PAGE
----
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  30.  69
    Is Utilitarianism Bad for Women?H. E. Baber - 2017 - Feminist Philosophy Quarterly 3 (4):1-21.
    Is Utilitarianism Bad for Women? Philosophers and policy-makers concerned with the ethics, economics, and politics of development argue that the phenomenon of ‘adaptive preference’ makes preference-utilitarian measures of well-being untenable. Poor women in the Global South, they suggest, adapt to deprivation and oppression and may come to prefer states of affairs that are not conducive to flourishing. This critique, however, assumes a questionable understanding of preference utilitarianism and, more fundamentally, of the concept of preference that figures in such accounts. If (...)
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  31.  9
    ‘‘Al-Rabghūzī’s the Stories of the Prophets : Qiṣaṣ Al-Anbiyā’ : An Eastern Turkish Version.H. E. Boeschoten & J. O'Kane (eds.) - 2015 - Brill.
    Rabgūzī’s Stories of the Prophets , written in Khwarezmian Turkish contains an account of the life of the biblical prophets and of the Prophet Muḥammed.
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  32.  53
    Four models of the relationship between confucianism and democracy.H. E. Baogang - 2010 - Journal of Chinese Philosophy 37 (1):18-33.
  33.  8
    The Puzzle of Dion and Theon Solved.H. E. Baber - forthcoming - Philosophia:1-11.
    Dion is a human person, Lefty is his left foot, and Theon is Lefty-Complement, a proper part of Dion. Lefty is annihilated and Dion survives left-footless. After Lefty’s annihilation Theon, if he survives, occupies the same region as Dion. I suggest that this scenario be understood as a fusion case in which Dion and Theon, initially overlapping but distinct, are identical after Lefty’s annihilation and propose an account of proper names that allows us to say that Dion and Theon have (...)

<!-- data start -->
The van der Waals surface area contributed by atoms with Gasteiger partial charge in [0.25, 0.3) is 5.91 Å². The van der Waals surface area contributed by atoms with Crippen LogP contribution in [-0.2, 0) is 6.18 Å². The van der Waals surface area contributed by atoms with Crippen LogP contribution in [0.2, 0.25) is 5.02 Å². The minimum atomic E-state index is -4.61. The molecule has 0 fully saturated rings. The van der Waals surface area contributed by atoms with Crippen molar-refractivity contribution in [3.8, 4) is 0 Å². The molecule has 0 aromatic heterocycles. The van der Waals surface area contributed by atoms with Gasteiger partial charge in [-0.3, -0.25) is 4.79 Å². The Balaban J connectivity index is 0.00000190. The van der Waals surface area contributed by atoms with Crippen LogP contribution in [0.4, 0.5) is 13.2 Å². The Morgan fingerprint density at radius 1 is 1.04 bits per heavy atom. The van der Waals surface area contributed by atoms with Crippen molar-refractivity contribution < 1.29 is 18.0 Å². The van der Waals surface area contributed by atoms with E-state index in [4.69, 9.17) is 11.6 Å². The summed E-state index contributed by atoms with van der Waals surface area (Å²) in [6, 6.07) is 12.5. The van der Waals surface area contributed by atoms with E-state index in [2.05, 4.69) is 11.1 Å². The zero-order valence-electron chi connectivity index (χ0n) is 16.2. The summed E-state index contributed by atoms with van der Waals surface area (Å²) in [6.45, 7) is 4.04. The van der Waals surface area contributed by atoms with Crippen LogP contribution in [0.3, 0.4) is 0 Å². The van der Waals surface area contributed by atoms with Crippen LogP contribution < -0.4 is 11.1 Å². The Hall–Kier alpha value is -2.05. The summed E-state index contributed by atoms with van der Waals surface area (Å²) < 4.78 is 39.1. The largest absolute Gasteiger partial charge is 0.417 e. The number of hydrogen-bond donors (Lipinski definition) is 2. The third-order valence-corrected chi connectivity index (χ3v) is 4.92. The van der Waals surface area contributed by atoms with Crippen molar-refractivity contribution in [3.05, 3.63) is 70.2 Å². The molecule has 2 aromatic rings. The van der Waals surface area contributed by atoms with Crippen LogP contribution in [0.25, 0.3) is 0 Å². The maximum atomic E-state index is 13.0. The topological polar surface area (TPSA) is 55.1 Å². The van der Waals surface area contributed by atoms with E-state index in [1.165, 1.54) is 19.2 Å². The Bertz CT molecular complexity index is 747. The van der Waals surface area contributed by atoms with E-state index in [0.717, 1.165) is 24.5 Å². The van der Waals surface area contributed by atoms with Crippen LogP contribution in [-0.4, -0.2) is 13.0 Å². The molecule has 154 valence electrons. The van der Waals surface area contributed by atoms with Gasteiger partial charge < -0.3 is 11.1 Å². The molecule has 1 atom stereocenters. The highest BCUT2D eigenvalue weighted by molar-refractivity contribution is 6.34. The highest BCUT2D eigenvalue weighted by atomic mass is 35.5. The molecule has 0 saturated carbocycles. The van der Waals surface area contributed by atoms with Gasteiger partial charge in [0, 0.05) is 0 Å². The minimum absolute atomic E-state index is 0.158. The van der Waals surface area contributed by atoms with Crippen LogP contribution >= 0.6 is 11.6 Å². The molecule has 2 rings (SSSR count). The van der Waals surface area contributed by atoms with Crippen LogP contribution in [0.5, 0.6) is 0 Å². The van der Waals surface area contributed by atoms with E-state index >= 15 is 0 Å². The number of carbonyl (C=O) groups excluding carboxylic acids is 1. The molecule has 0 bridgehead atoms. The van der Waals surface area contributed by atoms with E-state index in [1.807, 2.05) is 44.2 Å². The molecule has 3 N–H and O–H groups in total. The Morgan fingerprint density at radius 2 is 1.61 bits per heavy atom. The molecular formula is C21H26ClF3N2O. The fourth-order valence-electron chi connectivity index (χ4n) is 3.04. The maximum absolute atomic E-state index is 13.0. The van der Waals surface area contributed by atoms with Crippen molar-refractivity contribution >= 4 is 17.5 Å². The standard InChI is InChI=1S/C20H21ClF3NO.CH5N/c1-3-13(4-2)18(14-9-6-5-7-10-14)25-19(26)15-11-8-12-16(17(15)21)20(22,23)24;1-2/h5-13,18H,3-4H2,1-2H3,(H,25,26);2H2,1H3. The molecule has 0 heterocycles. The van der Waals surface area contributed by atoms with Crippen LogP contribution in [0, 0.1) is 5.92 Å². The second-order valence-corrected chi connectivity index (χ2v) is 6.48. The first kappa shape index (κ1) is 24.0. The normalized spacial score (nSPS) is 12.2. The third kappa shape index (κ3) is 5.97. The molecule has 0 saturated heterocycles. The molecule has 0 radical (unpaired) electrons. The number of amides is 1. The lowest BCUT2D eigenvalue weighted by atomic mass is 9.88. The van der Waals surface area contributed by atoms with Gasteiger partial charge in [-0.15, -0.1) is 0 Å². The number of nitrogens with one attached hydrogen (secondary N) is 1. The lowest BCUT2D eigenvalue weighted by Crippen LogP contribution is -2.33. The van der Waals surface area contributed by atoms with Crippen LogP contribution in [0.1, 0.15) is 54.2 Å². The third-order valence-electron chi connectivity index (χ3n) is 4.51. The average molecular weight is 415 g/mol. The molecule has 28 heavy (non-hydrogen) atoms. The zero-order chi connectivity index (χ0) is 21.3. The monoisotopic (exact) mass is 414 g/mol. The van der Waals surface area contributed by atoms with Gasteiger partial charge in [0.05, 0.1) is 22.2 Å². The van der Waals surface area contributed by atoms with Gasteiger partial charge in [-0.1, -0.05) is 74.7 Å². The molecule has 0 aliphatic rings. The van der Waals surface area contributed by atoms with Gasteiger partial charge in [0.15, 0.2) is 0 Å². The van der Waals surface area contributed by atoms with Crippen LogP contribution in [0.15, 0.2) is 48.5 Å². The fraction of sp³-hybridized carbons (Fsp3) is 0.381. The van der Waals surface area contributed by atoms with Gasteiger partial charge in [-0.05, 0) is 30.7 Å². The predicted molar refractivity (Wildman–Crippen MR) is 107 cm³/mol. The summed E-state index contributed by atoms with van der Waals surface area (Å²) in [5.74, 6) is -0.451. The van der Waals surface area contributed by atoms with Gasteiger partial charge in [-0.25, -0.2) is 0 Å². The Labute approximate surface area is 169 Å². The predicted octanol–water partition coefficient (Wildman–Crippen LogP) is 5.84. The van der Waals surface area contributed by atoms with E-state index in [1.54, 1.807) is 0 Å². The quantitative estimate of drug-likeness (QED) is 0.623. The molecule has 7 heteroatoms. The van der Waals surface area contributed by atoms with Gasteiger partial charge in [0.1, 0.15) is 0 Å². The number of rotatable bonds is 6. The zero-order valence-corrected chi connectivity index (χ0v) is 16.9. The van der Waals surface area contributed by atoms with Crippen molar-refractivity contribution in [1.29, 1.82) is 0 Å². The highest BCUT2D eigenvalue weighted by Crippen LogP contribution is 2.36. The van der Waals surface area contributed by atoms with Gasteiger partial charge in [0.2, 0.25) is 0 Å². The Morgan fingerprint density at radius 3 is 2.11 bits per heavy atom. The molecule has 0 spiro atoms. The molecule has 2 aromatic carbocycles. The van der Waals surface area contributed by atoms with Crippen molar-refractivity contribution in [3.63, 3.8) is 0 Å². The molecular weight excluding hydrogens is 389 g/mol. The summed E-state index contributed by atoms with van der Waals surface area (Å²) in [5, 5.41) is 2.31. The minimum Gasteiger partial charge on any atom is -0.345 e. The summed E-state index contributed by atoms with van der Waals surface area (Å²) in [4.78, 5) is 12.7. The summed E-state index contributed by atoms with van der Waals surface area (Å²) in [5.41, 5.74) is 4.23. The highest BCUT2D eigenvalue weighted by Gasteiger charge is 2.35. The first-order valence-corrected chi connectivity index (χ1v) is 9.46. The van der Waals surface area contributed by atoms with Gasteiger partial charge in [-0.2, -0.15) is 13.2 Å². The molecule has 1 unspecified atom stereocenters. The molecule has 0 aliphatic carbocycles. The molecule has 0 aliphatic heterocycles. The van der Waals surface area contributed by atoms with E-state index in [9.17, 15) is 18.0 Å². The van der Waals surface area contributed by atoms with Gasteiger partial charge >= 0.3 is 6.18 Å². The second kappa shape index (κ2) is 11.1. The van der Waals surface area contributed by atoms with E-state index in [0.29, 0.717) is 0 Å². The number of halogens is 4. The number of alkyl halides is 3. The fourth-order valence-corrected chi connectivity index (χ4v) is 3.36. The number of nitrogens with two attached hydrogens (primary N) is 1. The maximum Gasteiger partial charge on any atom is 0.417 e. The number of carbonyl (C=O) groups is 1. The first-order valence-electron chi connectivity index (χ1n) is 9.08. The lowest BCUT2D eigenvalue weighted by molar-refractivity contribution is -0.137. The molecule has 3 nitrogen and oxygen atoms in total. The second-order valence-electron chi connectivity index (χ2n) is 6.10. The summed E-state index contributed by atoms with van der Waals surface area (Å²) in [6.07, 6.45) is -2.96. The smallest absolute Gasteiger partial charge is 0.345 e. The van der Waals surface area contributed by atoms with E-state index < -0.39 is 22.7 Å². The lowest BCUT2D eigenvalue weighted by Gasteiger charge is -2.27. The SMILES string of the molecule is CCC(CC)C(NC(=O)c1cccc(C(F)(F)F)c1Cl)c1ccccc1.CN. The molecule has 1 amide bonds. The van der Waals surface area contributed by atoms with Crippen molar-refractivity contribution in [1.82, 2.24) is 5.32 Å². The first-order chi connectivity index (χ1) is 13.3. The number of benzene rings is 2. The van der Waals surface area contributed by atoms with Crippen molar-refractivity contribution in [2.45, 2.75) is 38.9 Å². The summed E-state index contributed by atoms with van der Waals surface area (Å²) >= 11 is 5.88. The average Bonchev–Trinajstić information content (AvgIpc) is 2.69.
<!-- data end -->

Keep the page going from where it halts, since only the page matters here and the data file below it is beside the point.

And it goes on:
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  34.  14
    Logic Colloquium '73: Proceedings of the Logic Colloquium, Bristol, July 1973.H. E. Rose, J. C. Shepherdson & Association for Symbolic Logic - 1975 - North-Holland.
  35.  1
    Politieke filosofie.H. E. S. Woldring - 1993 - Den Haag: Het Spectrum.
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  36.  7
    Acknowledgments.H. E. Baber - 1984 - Philosophy and Phenomenological Research 45 (2):303.
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  37.  32
    A Stage-Theoretical Account of Diachronic Identity.H. E. Baber - 2018 - Metaphysica 19 (2):259-272.
    Diachronic identity is understood as an identity holding between something existing at one time and something existing at another time. On the stage view, however, ordinary objects are instantaneous stages that do not exist at other times so diachronic identity is, at best, problematic. On account proposed here a name does not, as Sider and others suggest, denote a stage concurrent with its utterance. Rather, at any time, t, a name of an ordinary object designates a stage-at-t as its primary (...)
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  38.  66
    Berkeley and the Tattletale’s Paradox.H. E. Baber - 1989 - Idealistic Studies 19 (1):79-82.
    A certain familiar but “deep” joke, which might be called “The Tattletale’s Paradox,” embodies a logical confusion that figures crucially in some discussions of substantive philosophical issues. “I can’t tell you the secret,” it runs, “because if I did it wouldn’t be a secret.” It is easy enough to detect the trick involved here: to tell a secret is not to make known a piece of information that is a secret at the time that it is revealed, but rather to (...)